Ajinomoto’s final “hail Mary” argument (and only for the ‘160 patent which claimed priority to a PCT application) was that even if the best strain was “concealed” as of the original Japanese filing date, that only meant Ajinomoto couldn’t rely upon that Japanese filing date, but could instead rely upon the PCT application filing date.  But Judge Lourie agreed with GBT and the ITC that Ajinomoto waived its right to rely on this PCT application filing date by not raising this issue in pre-trial briefs.

In the end, Ajinomoto, and especially the ‘698 and ‘160 patents, did not prevail.  The message is now clear:  be aware or be eaten by the “best mode” patentraptor.

© 2010 Eric W. Guttag


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Join the Discussion

8 comments so far.

  • [Avatar for EG]
    March 11, 2010 08:47 am


    Thanks for the comment. I hadn’t actually looked at the 2 patents, but used the Federal Circuit description of them. What you mention about each having a “BEST MODE FOR CARRYING OUT THE INVENTION” says these were written using an international/PCT format which, in my opinion, is very dangerous to use in the U.S. because it may imply something that wasn’t intended, but will nonetheless be treated as an “admission” in the U.S. courts (including the Federal Circuit).

    Step back is also correct that “best mode” is directly related to what is claimed, and the claimed method was for producing lysine using genetically altered E. coli strain. That put the omitted but preferred host strains squarely within the “best mode” target zone. I’m also not so sure that Lourie’s basis for distinguishing the Bayer case is completely correct as “best mode” also relates to the preferred embodiment for “making and using” the claimed invention (this comes out of the 1st paragraph of 35 USC 112).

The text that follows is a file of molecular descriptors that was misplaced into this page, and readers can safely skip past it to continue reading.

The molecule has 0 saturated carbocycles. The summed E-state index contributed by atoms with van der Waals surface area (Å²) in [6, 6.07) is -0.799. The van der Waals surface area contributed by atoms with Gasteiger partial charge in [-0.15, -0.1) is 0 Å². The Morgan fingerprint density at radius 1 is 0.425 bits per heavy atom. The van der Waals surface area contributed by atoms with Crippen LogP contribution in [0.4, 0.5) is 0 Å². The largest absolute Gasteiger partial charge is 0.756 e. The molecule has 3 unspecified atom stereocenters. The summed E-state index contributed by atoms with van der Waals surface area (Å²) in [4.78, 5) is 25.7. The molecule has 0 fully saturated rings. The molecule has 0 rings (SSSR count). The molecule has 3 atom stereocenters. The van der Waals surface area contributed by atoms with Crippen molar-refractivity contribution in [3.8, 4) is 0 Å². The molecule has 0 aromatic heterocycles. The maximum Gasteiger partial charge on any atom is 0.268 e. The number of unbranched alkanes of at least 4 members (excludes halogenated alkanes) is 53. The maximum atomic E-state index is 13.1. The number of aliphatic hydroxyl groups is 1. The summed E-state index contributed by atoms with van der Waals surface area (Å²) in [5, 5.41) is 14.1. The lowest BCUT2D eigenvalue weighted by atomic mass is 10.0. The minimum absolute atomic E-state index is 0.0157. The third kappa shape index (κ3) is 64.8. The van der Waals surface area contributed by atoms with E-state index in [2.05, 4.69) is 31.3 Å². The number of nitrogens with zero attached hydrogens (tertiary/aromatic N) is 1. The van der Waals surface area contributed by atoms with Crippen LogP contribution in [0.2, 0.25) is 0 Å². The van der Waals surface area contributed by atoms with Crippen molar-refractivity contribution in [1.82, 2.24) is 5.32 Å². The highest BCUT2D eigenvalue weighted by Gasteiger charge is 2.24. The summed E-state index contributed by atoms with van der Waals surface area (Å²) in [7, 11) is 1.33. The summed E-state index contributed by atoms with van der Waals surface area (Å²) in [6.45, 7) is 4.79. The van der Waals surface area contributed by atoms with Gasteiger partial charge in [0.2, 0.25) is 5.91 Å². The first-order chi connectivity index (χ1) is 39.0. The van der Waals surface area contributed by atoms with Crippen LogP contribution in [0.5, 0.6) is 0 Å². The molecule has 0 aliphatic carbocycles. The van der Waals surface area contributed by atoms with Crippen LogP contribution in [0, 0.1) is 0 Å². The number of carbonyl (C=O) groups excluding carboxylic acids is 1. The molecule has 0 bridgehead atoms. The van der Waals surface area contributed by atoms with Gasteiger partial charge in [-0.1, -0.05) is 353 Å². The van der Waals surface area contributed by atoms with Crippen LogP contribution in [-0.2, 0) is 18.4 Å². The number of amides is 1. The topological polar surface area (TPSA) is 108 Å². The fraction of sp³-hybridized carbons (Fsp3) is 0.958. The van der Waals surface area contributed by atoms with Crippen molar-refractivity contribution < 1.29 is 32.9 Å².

The problem I see with the ruling in Ajinomoto is why were these “preferred” host strains omitted. If Ajinomoto omitted these host strains because they didn’t want to disclose them but wanted to keep them as a trade secret, I’ve got very little sympathy for them (even though Ajinomoto is a Japanese company, they’re still pretty savvy about U.S. patent law or should be); that offends the fundamental concept of quid pro quo in U.S. patent law. But if these host strains were omitted innocently and out of ignorance, that would be a different story to me (as long as there is at least one enabling embodiment), and is why the “best mode” requirement, as currently interpreted, has problems. (Others have also commented about the confusing and inconsistent recent application of the “best mode” requirement by the Federal Circuit.) I could also make a similar observation about “inequitable conduct” which should only apply to deliberate efforts to mislead during patent prosecution (not benign neglect which is all too often the basis for an IC allegation). What is ironic is the so-called “patent law reform” keeps the “best mode” requirement, but makes a violation of this requirement unavailable as an invalidity defense. (Some have argued that an allegation of IC would be still available, and unfortunately, the sloppy language in the so-called “patent law reform” on this doesn’t make clear that IC is out.)

    Again, thanks for the thought provoking comments.

  • [Avatar for step back]
    step back